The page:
The question isn't whether the Seahawks will spend to keep their roster together.
The team has written $138.5 million into contracts to retain four of its players this offseason. But while re-signing Michael Bennett and then extending the contracts of Earl Thomas, Richard Sherman and Doug Baldwin shows the Seahawks will spend and spend big, there is still a question about just where they will spend.
It's the position that has changed more dramatically than any other since the arrival of coach Pete Carroll and general manager John Schneider. It's also the position that Seattle has made the most limited long-term financial commitments. At least that's true so far, but with K.J. Wright and Super Bowl MVP Malcolm Smith eligible for contract extensions now and Bobby Wagner potentially in line next season, we're about to see just how much Seattle values that position.
Wait. Value is a poor choice of words because we're not talking strictly about importance. No one doubts the significance of a player like Wright or Wagner or Smith. It's the level of the future salary, however, that is a bit uncertain.
We're talking about cash, homey, and so far there is no position whose value has changed more in Seattle over the past four years than linebacker. When Schneider and Carroll arrived in Seattle four years ago, they inherited a linebacker group that was considered among the league's most talented. It was also one of the most expensive.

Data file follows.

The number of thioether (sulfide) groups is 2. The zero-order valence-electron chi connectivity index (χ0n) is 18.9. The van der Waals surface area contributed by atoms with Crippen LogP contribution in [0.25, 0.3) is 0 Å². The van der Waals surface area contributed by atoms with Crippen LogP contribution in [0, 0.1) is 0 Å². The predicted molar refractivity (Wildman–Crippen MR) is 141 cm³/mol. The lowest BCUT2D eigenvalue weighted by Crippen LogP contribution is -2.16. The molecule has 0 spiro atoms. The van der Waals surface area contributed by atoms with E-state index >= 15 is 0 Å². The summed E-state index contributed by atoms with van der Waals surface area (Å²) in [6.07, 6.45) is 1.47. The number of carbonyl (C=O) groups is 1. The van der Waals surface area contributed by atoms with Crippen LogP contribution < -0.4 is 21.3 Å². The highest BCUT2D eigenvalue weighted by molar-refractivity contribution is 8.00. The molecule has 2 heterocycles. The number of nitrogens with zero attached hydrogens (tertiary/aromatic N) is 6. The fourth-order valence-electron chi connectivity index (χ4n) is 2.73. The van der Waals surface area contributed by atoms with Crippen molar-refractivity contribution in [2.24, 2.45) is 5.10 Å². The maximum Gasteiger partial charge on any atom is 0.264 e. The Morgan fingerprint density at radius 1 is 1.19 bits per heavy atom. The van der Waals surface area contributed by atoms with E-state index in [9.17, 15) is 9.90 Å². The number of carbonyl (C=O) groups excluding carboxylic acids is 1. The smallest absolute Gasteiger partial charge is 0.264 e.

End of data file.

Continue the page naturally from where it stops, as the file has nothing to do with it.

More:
Leroy Hill and Lofa Tatupu were two veterans signed to big-budget contracts while Aaron Curry was entering the second season of a six-year deal that was the third-largest in franchise history. Two years later, only Hill remained and he was playing on a one-year deal after renegotiating his big-bucks agreement following a series of legal transgressions.
In the past four years, Seattle's linebackers have gotten younger and they have gotten faster and they have been decidedly cheaper as the Seahawks drafted Wright, Smith and Wagner as well as Bruce Irvin, who made the shift from defensive end in his second NFL season.
K.J. Wright has started all three of his seasons with Seattle and is entering the final year of his rookie deal. (AP)
It's not just Tatupu, who was released before the 2011 season when he declined a paycut. It's more than Curry, who was traded midway through that season after falling out of the rotation. The Seahawks let David Hawthorne walk away in 2012 after he led the team in tackles for three successive seasons, and in four years they have retained exactly one linebacker with a multi-year contract: Heath Farwell, a special-teams ace who's entering the final season of a three-year deal.
That's not a criticism. Seattle is better off being younger and faster, but given the limits the salary cap imposes on a team's spending, it does create the question of whether Seattle will be spending on its linebackers.
In that way, Wright may be a test. He is a player versatile enough to have started at all three linebacker positions in his three seasons in Seattle, and that versatility was showcased in the Monday night meeting against New Orleans last season. Wright wanted to match up with tight end Jimmy Graham, and the Seahawks' regular-season route of the Saints showed that he could.
Whether he gets a new contract will be one of the first chances to see how much Seattle values its linebackers not just in terms of importance, but in terms of payroll.